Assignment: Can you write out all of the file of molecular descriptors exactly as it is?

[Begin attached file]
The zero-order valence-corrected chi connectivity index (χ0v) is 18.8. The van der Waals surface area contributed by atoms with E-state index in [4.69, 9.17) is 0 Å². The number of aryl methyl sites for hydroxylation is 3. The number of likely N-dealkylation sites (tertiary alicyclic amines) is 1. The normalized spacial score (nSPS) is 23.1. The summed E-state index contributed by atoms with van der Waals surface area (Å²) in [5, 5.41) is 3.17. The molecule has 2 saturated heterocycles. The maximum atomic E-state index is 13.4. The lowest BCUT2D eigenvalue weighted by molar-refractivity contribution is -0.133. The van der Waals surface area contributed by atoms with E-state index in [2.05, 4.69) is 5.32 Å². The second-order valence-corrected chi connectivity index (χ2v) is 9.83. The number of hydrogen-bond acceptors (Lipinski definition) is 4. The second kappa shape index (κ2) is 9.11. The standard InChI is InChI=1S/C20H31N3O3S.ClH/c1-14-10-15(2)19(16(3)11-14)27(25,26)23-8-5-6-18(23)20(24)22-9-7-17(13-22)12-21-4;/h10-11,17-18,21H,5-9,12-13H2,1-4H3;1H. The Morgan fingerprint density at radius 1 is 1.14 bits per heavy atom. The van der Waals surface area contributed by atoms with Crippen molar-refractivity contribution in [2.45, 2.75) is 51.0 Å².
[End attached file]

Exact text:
The zero-order valence-corrected chi connectivity index (χ0v) is 18.8. The van der Waals surface area contributed by atoms with E-state index in [4.69, 9.17) is 0 Å². The number of aryl methyl sites for hydroxylation is 3. The number of likely N-dealkylation sites (tertiary alicyclic amines) is 1. The normalized spacial score (nSPS) is 23.1. The summed E-state index contributed by atoms with van der Waals surface area (Å²) in [5, 5.41) is 3.17. The molecule has 2 saturated heterocycles. The maximum atomic E-state index is 13.4. The lowest BCUT2D eigenvalue weighted by molar-refractivity contribution is -0.133. The van der Waals surface area contributed by atoms with E-state index in [2.05, 4.69) is 5.32 Å². The second-order valence-corrected chi connectivity index (χ2v) is 9.83. The number of hydrogen-bond acceptors (Lipinski definition) is 4. The second kappa shape index (κ2) is 9.11. The standard InChI is InChI=1S/C20H31N3O3S.ClH/c1-14-10-15(2)19(16(3)11-14)27(25,26)23-8-5-6-18(23)20(24)22-9-7-17(13-22)12-21-4;/h10-11,17-18,21H,5-9,12-13H2,1-4H3;1H. The Morgan fingerprint density at radius 1 is 1.14 bits per heavy atom. The van der Waals surface area contributed by atoms with Crippen molar-refractivity contribution in [2.45, 2.75) is 51.0 Å².